IN the plan to counter terrorism through the National Action Plan (NAP), 2016 was the second operational year. Towards the end of it, we are still mired in debate. After the December 2014 attack on Peshawar’s Army Public School (APS), it was hoped that the political and security leaderships would rationalise the country’s course of action. Sadly, that hope has only partially been realised.

Security institutions made a few adjustments in their operational strategy, but failed to completely transform their counterterrorism approach. The statistics show some improvements, for which every institution is trying to take the credit. Although a downward trend in incidents of terrorism has been apparent since 2010 — owing to multiple reasons — terrorists’ operational infrastructure and support networks, albeit weakened, remain intact.

The APS massacre has become part of bitter memories. NAP was the reflection of a collective pledge that state and society would not repeat past mistakes. Many have welcomed the fact that the mastermind of this crime was killed in a drone strike in Afghanistan this year. But has the Pakistani state changed its course of action?

The government has not seriously attempted to take internal security policy completely into its own hands.

Just a day before the APS anniversary, the judicial commission probing the Aug 8 Quetta hospital bombing put forth its findings, reminding us that old habits die hard. The Quetta hospital bombing was no less a tragedy than the APS one, but state institutions reacted differently. After the Peshawar atrocity, the nation spoke up clearly and loudly against the problem of internal militancy; NAP was an outcome of this realisation. But, apparently, that threat perception almost died by the time the Quetta hospital carnage occurred, where the old problem of externalising the threat became prominent. Indeed, the externalisation factor has become so strong again that state responses have become absurd, as also pointed out in the Justice Qazi Faez Isa inquiry commission report.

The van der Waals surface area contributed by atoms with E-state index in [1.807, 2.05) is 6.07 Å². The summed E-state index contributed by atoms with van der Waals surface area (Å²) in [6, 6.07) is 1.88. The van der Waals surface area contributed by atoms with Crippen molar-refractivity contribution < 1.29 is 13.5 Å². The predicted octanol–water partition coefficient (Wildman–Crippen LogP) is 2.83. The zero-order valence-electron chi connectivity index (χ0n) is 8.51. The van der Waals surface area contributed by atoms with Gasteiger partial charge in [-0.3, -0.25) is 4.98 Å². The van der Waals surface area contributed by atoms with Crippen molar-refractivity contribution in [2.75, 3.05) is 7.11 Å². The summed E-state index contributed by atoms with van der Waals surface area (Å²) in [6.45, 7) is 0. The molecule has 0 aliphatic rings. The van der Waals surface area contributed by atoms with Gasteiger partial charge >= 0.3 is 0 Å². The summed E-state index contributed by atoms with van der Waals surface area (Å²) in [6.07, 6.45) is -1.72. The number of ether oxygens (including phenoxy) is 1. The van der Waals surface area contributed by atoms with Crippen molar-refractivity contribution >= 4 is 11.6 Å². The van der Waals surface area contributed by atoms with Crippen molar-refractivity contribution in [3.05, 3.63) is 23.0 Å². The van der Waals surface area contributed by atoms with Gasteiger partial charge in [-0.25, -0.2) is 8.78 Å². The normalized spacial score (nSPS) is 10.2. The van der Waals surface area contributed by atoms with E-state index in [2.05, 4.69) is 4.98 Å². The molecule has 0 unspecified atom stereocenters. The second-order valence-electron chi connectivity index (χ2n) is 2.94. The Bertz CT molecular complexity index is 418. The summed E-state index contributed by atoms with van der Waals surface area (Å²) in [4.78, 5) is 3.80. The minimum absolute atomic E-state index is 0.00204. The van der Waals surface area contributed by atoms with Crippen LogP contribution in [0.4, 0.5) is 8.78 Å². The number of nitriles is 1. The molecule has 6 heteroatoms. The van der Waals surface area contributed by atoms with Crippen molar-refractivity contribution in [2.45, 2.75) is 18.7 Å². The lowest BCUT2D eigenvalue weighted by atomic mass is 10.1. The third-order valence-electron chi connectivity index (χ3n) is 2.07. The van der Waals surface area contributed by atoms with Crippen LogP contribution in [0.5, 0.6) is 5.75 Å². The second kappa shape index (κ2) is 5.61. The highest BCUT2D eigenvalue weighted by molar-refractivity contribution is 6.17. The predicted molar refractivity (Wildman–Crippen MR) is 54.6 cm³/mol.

Apart from its findings on the Quetta bombing, the commission has come up with some comprehensive recommendations. However, it is not certain whether the government will take the advice seriously. The commission has suggested “NAP should be made into a proper plan, with clear goals, a comprehensive monitoring mechanism, and periodic reviewing”.

Implementation of NAP is a vital challenge that the government has continuously been avoiding. The lack of coordination and cooperation among state institutions and, in particular, the not-so-cordial civil-military relations remain a huge challenge.

However, the government has not made any serious attempt to take internal security policy completely into its own hands. While the government spent 2015 saying that NAP would take time to make progress, this year exposed the low capabilities of those heading internal security. Initially, they successfully shifted the pressure on to the police and its counterterrorism departments, using the National Counter -Terrorism Authority (Nacta) as a cover for their failures. The formation of NAP implementation committees was another tactic to keep shifting the burden of failure. Eventually, NAP has become a political gimmick.